The possibilities of a dual Cortex-A53 SoC with a Mali GPU

This SoC design highlights the performance that is available in an SoC designed from IP within the Arm Flexible Access program. Before being included in the Arm Flexible Access program, the Cortex-A53 already had a reputation as a widely used, high-end processor with 64-bit capabilities. In addition to being high performing, the Cortex-A53 has low-power usage.

There are two Cortex-A53 processors in this SoC, which substantially increases the performance that is available. The combination of high-performance with low-power usage gives a range of scenarios under which you could use this SoC. Specifically, IoT and mobile devices could benefit from using a system based around this design. The next two sections explore a machine learning use case and a smart device use case.

Machine Learning at the edge

Machine Learning (ML) performs computational tasks by recognizing patterns and making inferences. An inference is a process of applying models, that are built using sample data, to accomplish a defined task. For example, the task could be image recognition in a frame that is received from a camera. Building the models involves a process that is called training. ML algorithms can continue to learn after the models have been built. Therefore, the algorithms can improve over time and adapt to changes.

ML is moving out of the cloud and into the devices that gather the data. This trend is called ML moving to the edge. The reasons for this trend include efficiency, speed, privacy, and security. The emergence of connected devices in new areas, like advanced autonomous cars, is also accelerating the process.

This SoC can support Machine Learning at the edge. This means that the analysis is done in the same place that the data is collected. This approach represents a marked alternative to sending the data to the cloud for analysis. Eliminating the delay involved in bouncing information to the cloud and back helps give the real-time responses that an end user requires. The solution also works when the cloud is unreachable.

Software support

Arm provides software platforms to complement a system that has the hardware capabilities to run a Neural Net (NN). The following table gives a brief description of two Neural Net software platforms Arm provides.

Software Description 
 Arm NN

 An inference engine that bridges the gap between existing NN frameworks and underlying Arm IP, including the Cortex-A53 and Mali-G52. Arm NN works with models trained by existing neural net frameworks like:

  • Caffe
  • Tensorflow Lite
  • ONNX and PyTorch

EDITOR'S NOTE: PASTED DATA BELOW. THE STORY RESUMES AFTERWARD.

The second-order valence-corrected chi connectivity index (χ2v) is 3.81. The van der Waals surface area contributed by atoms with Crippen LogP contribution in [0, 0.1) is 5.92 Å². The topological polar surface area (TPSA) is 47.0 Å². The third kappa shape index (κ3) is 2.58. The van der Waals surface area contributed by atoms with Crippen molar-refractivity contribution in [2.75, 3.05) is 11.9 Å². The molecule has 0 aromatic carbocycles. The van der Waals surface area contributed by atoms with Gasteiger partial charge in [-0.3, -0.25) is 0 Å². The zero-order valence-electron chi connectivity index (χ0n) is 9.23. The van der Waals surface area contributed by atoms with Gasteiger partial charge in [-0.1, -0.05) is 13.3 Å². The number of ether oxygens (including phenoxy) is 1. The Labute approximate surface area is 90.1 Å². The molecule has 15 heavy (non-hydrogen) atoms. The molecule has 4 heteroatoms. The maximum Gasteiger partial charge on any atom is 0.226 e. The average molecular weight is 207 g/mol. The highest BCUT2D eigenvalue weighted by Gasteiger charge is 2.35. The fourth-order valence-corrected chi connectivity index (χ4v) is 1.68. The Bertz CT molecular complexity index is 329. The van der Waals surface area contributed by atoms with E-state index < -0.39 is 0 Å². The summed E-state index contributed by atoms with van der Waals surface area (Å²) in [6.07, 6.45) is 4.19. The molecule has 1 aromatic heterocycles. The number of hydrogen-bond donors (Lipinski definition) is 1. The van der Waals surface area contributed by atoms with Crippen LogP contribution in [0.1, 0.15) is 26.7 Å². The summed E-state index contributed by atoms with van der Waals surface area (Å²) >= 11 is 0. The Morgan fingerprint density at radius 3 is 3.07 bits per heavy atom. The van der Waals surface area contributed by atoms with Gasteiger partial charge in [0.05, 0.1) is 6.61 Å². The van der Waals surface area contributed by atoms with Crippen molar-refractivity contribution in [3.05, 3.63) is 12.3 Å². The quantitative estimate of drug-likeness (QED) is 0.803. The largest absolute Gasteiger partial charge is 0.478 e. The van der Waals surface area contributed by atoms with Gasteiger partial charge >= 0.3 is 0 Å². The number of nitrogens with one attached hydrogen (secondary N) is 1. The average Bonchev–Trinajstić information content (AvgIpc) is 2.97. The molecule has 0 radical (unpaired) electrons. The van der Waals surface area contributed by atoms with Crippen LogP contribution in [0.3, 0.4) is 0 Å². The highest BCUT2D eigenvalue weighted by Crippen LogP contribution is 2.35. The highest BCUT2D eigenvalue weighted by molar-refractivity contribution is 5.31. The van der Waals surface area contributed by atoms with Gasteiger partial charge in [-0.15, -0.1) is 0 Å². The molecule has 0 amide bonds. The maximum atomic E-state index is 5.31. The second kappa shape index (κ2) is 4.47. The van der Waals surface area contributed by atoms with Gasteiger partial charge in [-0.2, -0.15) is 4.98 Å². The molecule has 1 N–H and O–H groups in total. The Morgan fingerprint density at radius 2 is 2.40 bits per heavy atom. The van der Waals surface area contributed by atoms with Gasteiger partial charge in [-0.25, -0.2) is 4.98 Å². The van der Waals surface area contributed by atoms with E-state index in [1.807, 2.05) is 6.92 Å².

The most recent version of Android is supported through the NNAPI. This API enables performance acceleration through Mali GPUs, Ethos-N NPUs, and Cortex-A CPUs.

Importantly, Arm NN abstracts the details of the underlying Arm processor IP. This abstraction allows NN frameworks to use the latest hardware features without the need to port between platforms and generations. Execution of ML algorithms is optimized and can run on a multiprocessor.

The Arm NN SDK is supplied as open-source software and enables ML workloads on Android and Linux edge devices.

Arm Compute Library

A convenient repository of low-level kernels that developers can use to accelerate their algorithms and applications. The functions have been implemented for:

  • The Arm Cortex-A family of CPUs
  • The Arm Mali family of GPUs
Case study

To be effective, inferences must be completed within time constraints. These constraints mean that the performance of a system determines what kind of inference can be completed on time. For example, keyword detection is less expensive than voice and image recognition. Autonomous driving is even more expensive than voice and image recognition.

In terms of machine learning, the inclusion of a six-core Mali-G52 in the SoC gives an advantage. The system is potentially capable of image recognition. Imagine a camera on a door that provides access when it recognizes the face of a person. For a workable solution, the response must be instant as soon as a human is perceived. The system must be able to make five inferences a second. This figure is the inference rate, which is also referred to as the frame rate. In other words, the inference must complete in 200ms. For face unlocking using SSD-Mobile Net v1, we estimate that each inference would take about 20ms. This figure is very usable, because the system can complete 50 inferences a second or run other workloads sequentially.

Smart devices

A high performance yet energy efficient SoC is ideal for powering a sophisticated smart device. Ultimately, a smart device must run an operating system, and this SoC can support this requirement.

The inclusion of a 6-core Mali-G52 processor allows the SoC to bring premium visual experiences to the end user.

You could use this SoC design for any system that requires high-end graphics capabilities, including high-end IoT devices. For example, you could use this SoC for:

  • A smartphone
  • A fridge with a touch-screen interface
  • A printer with a touch-screen interface
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